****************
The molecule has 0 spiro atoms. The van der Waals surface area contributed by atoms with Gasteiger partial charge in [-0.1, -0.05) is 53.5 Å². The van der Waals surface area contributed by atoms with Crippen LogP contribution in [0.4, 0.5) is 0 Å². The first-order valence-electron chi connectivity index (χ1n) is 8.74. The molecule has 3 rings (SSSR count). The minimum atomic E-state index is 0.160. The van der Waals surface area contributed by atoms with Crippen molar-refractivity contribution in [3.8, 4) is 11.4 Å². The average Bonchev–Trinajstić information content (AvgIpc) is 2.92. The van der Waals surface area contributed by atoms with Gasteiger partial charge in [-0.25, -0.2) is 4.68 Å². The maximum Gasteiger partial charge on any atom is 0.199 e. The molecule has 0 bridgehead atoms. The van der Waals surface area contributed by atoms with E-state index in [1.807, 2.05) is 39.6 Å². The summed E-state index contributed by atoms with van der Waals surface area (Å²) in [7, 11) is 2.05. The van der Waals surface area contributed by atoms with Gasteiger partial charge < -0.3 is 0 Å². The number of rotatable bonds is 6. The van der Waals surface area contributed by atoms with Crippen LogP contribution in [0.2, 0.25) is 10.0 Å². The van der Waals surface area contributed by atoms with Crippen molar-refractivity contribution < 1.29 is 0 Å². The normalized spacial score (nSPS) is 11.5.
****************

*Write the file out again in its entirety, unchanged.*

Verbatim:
The molecule has 0 spiro atoms. The van der Waals surface area contributed by atoms with Gasteiger partial charge in [-0.1, -0.05) is 53.5 Å². The van der Waals surface area contributed by atoms with Crippen LogP contribution in [0.4, 0.5) is 0 Å². The first-order valence-electron chi connectivity index (χ1n) is 8.74. The molecule has 3 rings (SSSR count). The minimum atomic E-state index is 0.160. The van der Waals surface area contributed by atoms with Crippen molar-refractivity contribution in [3.8, 4) is 11.4 Å². The average Bonchev–Trinajstić information content (AvgIpc) is 2.92. The van der Waals surface area contributed by atoms with Gasteiger partial charge in [-0.25, -0.2) is 4.68 Å². The maximum Gasteiger partial charge on any atom is 0.199 e. The molecule has 0 bridgehead atoms. The van der Waals surface area contributed by atoms with E-state index in [1.807, 2.05) is 39.6 Å². The summed E-state index contributed by atoms with van der Waals surface area (Å²) in [7, 11) is 2.05. The van der Waals surface area contributed by atoms with Gasteiger partial charge < -0.3 is 0 Å². The number of rotatable bonds is 6. The van der Waals surface area contributed by atoms with Crippen LogP contribution in [0.2, 0.25) is 10.0 Å². The van der Waals surface area contributed by atoms with Crippen molar-refractivity contribution < 1.29 is 0 Å². The normalized spacial score (nSPS) is 11.5.